Meanwhile, although China has also been achieving substantial market shares in sophisticated products with high technology requirements, it is widely accepted that China is mainly specializing in those labor intensive sub-stage processes within the production of medium or high technology manufactures. The domestic contents of China's exports of technology intensive products are quite limited compared to the four newly industrialized economies (Kierzkowski and Chen, 2009; Chen and De Lombaerde, 2011).

The majority of China's exports are processed exports, and the total imported content of China's export products account for over 50 per cent of the final value (Kwan, 2002). The share of "foreign value added" is even higher in high-tech products than in low-tech products.

Generally speaking, the BRIC economies are still to be situated at the low valueadded fragments of the global value chains. Their general technological capacity is quite limited compared to the developed countries in the West. To some extent, the tendency to move-up in the value chains could be mirrored in the changes in the export structures. Table 5 shows some structural changes in the patterns of BRICs exports during the past decade. There are several points to note.

First, all the four BRIC countries have achieved high speed growth in their exports. The annual growth rate ranges from 14 per cent (in Brazil) to 20 per cent (in China).This being said, from the perspectives of international trade, the BRICs are growing at different paces and in different directions.

Second, China's export structure has undergone big changes within a period of ten years - the majority of exports shifted from natural resource intensive and unskilled labor intensive products in 2000 to technology and human capital intensive products in 2010. About 60 per cent of China's exports in 2010 were products of high or medium technology manufactures. Technology upgrade is also evident in India's exports, but not as significant as in the case of China. India's exports of technology and human capital intensive products increased by about 7.5 times between 2000 and 2010, much faster than the growth of exports of goods in any other category.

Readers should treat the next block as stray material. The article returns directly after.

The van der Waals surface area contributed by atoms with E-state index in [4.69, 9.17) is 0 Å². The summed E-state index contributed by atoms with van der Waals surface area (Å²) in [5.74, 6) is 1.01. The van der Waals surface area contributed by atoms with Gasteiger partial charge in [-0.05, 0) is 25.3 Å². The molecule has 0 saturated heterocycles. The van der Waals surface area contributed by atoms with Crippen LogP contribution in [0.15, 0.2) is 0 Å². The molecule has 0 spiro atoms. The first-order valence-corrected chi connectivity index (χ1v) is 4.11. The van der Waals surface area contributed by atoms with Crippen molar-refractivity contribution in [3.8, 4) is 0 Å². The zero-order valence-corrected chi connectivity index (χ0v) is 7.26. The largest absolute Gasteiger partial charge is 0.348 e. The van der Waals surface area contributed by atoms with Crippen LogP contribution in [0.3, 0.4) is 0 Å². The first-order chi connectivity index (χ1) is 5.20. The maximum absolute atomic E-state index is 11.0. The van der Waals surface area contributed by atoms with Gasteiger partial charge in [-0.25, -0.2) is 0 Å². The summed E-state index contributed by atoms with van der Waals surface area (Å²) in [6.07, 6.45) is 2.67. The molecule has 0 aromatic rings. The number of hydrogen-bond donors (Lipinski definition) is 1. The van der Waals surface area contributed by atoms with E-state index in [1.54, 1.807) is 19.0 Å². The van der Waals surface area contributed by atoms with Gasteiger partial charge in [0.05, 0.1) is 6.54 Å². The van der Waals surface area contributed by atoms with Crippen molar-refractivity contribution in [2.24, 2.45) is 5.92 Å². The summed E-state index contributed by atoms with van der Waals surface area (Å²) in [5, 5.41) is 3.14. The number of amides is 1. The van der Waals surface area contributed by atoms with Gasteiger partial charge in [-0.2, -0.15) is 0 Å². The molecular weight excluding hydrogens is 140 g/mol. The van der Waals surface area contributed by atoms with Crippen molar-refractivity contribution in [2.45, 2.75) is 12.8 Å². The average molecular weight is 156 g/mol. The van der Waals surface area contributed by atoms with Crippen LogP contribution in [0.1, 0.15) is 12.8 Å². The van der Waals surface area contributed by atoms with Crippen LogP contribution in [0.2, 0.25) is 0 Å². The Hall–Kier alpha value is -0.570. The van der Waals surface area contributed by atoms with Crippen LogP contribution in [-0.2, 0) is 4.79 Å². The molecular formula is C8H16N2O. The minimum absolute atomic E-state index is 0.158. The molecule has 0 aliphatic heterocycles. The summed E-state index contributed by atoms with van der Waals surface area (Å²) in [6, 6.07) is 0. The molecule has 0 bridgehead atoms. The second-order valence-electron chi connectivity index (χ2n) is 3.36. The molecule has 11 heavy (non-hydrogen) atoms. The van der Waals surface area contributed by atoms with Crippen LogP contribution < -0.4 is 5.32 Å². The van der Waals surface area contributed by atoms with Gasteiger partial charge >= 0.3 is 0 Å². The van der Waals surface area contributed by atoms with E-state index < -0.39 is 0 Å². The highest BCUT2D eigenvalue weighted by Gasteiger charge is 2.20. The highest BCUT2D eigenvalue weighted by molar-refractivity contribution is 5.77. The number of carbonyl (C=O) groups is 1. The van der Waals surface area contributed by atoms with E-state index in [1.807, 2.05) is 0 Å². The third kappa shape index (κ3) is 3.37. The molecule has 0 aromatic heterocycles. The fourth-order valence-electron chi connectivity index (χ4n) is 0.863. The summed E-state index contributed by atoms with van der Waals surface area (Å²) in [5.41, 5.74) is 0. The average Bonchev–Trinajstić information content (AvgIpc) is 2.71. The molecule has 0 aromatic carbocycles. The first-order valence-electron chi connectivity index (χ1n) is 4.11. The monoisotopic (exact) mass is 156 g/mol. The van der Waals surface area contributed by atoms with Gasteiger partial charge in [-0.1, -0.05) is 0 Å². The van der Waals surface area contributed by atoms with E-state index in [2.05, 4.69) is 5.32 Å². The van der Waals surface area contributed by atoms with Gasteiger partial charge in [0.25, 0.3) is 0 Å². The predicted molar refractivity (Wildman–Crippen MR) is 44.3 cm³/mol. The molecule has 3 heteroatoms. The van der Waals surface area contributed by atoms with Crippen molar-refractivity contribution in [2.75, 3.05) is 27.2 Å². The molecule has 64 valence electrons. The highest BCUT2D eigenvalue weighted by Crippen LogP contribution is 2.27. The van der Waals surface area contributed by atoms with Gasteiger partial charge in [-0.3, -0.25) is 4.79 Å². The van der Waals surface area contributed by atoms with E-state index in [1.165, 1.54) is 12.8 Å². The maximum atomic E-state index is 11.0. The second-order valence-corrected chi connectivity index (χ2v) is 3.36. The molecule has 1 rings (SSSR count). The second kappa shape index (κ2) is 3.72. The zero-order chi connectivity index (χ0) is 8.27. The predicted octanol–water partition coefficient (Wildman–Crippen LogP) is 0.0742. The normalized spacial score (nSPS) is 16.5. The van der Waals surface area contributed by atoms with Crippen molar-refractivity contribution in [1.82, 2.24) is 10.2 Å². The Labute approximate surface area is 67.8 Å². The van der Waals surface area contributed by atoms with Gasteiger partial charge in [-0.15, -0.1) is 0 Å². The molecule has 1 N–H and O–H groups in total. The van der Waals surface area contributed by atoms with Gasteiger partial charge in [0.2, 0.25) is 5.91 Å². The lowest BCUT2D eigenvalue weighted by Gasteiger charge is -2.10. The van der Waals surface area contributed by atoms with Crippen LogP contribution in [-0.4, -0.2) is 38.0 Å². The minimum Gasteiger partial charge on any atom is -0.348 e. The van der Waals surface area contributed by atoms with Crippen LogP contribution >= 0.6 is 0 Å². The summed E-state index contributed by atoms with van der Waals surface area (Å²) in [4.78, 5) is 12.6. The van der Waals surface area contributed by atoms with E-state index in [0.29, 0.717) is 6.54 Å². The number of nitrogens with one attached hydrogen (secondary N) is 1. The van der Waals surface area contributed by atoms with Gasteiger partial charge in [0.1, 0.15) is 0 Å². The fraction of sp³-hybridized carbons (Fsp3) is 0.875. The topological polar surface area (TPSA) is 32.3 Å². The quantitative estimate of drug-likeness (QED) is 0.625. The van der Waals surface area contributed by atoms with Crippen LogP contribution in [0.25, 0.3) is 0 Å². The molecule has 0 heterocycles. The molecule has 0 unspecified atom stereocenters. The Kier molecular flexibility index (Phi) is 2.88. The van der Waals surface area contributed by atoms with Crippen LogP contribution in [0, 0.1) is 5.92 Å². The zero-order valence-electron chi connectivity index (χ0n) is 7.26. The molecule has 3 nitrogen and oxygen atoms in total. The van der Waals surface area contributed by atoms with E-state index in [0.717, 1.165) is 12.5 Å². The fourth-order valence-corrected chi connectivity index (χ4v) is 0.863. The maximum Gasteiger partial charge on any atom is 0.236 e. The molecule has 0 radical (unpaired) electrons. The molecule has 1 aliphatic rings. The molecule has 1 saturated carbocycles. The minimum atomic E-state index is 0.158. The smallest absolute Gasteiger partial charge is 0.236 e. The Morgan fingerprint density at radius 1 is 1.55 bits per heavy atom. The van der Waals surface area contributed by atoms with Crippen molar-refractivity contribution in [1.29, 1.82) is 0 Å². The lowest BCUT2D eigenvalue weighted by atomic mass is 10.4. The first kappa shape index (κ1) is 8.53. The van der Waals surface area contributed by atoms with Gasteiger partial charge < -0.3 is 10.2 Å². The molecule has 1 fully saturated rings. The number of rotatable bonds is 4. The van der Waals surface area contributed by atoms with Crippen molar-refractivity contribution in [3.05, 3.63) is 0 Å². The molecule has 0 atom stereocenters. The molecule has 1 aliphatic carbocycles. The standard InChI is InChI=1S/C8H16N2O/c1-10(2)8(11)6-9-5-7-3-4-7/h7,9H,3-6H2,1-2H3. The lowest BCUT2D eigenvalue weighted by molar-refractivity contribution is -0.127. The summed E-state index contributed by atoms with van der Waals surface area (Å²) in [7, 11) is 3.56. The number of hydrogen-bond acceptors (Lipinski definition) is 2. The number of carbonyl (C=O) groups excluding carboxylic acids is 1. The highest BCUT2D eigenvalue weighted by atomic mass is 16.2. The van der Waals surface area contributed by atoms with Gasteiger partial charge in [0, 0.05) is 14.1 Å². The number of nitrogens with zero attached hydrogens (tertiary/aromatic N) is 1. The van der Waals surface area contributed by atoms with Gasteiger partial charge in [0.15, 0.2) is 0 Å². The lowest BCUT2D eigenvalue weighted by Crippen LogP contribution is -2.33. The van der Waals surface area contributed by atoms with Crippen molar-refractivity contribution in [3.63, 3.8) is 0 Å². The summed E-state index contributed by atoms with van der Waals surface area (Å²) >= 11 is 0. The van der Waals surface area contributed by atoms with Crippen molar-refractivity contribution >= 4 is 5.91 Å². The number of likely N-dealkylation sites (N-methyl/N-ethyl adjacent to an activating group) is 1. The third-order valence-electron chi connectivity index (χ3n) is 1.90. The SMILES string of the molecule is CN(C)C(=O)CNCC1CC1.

Third, structural changes are found in Brazil and Russia's exports as well, but in the opposite direction. In both countries, the exports of natural resource intensive products realized two-digit annual growth rate during the period between 2000 and 2010. The share of natural resource intensive products in Brazil and Russia increased from 49 per cent and 77 per cent in 2000 to 69 per cent and 89 per cent in 2010 respectively. However, there are differences between the two countries concerning the composition of the exports of natural resource intensive products. In Brazil, exports of resource based manufactures were almost as important as that of primary products; while in Russia, exports were still dominated by primary products even though within the exports of natural resource intensive products the ratio between primary products and resource based manufactures had declined from 3.1 in 2000 to 2.4 in 2010. Meanwhile, although in both countries the exports of technology or human capital intensive products have achieved positive growth, the relative importance of these two groups of products declined significantly; and so did the exports of high or medium technology manufactures.